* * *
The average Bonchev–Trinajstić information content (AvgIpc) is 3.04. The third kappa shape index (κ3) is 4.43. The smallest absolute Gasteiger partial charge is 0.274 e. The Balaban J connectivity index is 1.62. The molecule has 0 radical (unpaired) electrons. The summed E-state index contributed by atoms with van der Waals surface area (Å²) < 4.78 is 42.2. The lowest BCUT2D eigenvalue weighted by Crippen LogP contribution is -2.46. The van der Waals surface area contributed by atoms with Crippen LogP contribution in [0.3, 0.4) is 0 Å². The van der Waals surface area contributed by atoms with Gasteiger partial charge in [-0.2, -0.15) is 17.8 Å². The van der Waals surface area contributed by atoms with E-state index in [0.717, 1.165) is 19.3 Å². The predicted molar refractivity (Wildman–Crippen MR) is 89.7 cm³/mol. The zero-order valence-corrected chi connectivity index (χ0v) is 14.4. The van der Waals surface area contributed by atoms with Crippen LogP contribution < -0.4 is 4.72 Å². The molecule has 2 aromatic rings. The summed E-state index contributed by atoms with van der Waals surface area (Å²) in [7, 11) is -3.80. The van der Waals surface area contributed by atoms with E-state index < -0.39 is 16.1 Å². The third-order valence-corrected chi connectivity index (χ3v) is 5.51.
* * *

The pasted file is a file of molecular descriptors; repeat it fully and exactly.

The average Bonchev–Trinajstić information content (AvgIpc) is 3.04. The third kappa shape index (κ3) is 4.43. The smallest absolute Gasteiger partial charge is 0.274 e. The Balaban J connectivity index is 1.62. The molecule has 0 radical (unpaired) electrons. The summed E-state index contributed by atoms with van der Waals surface area (Å²) < 4.78 is 42.2. The lowest BCUT2D eigenvalue weighted by Crippen LogP contribution is -2.46. The van der Waals surface area contributed by atoms with Crippen LogP contribution in [0.3, 0.4) is 0 Å². The van der Waals surface area contributed by atoms with Gasteiger partial charge in [-0.2, -0.15) is 17.8 Å². The van der Waals surface area contributed by atoms with E-state index in [0.717, 1.165) is 19.3 Å². The predicted molar refractivity (Wildman–Crippen MR) is 89.7 cm³/mol. The zero-order valence-corrected chi connectivity index (χ0v) is 14.4. The van der Waals surface area contributed by atoms with Crippen LogP contribution < -0.4 is 4.72 Å². The molecule has 2 aromatic rings. The summed E-state index contributed by atoms with van der Waals surface area (Å²) in [7, 11) is -3.80. The van der Waals surface area contributed by atoms with E-state index < -0.39 is 16.1 Å². The third-order valence-corrected chi connectivity index (χ3v) is 5.51.